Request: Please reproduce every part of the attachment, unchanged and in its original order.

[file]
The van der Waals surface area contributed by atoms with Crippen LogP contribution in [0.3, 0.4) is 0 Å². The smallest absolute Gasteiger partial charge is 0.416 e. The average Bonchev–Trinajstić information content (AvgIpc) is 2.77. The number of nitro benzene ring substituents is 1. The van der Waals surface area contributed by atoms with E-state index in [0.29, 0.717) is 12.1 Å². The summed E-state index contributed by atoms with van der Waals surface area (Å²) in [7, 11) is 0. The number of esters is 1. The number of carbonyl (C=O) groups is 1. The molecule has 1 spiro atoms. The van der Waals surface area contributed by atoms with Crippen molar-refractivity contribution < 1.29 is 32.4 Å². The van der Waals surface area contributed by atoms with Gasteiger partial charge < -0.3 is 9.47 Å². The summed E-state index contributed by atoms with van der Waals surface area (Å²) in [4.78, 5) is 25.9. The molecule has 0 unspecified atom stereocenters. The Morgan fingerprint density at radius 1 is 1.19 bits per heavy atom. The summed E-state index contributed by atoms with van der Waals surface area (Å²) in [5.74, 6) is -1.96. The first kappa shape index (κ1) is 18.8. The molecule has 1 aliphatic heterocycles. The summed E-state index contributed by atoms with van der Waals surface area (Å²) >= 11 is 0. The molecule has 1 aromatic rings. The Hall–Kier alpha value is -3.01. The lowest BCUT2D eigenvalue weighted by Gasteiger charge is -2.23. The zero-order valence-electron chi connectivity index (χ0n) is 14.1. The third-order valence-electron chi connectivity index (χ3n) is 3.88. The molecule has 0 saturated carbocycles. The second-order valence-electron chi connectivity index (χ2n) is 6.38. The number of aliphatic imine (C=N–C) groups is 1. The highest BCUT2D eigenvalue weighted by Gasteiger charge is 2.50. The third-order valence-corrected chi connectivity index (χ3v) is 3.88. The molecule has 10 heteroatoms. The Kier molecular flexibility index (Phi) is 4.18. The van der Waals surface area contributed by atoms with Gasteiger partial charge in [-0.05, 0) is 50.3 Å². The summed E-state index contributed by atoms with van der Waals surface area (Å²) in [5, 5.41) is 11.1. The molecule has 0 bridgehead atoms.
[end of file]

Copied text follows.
The van der Waals surface area contributed by atoms with Crippen LogP contribution in [0.3, 0.4) is 0 Å². The smallest absolute Gasteiger partial charge is 0.416 e. The average Bonchev–Trinajstić information content (AvgIpc) is 2.77. The number of nitro benzene ring substituents is 1. The van der Waals surface area contributed by atoms with E-state index in [0.29, 0.717) is 12.1 Å². The summed E-state index contributed by atoms with van der Waals surface area (Å²) in [7, 11) is 0. The number of esters is 1. The number of carbonyl (C=O) groups is 1. The molecule has 1 spiro atoms. The van der Waals surface area contributed by atoms with Crippen molar-refractivity contribution < 1.29 is 32.4 Å². The van der Waals surface area contributed by atoms with Gasteiger partial charge < -0.3 is 9.47 Å². The summed E-state index contributed by atoms with van der Waals surface area (Å²) in [4.78, 5) is 25.9. The molecule has 0 unspecified atom stereocenters. The Morgan fingerprint density at radius 1 is 1.19 bits per heavy atom. The summed E-state index contributed by atoms with van der Waals surface area (Å²) in [5.74, 6) is -1.96. The first kappa shape index (κ1) is 18.8. The molecule has 1 aliphatic heterocycles. The summed E-state index contributed by atoms with van der Waals surface area (Å²) >= 11 is 0. The molecule has 1 aromatic rings. The Hall–Kier alpha value is -3.01. The lowest BCUT2D eigenvalue weighted by Gasteiger charge is -2.23. The zero-order valence-electron chi connectivity index (χ0n) is 14.1. The third-order valence-electron chi connectivity index (χ3n) is 3.88. The molecule has 0 saturated carbocycles. The second-order valence-electron chi connectivity index (χ2n) is 6.38. The number of aliphatic imine (C=N–C) groups is 1. The highest BCUT2D eigenvalue weighted by Gasteiger charge is 2.50. The third-order valence-corrected chi connectivity index (χ3v) is 3.88. The molecule has 10 heteroatoms. The Kier molecular flexibility index (Phi) is 4.18. The van der Waals surface area contributed by atoms with Gasteiger partial charge in [-0.05, 0) is 50.3 Å². The summed E-state index contributed by atoms with van der Waals surface area (Å²) in [5, 5.41) is 11.1. The molecule has 0 bridgehead atoms.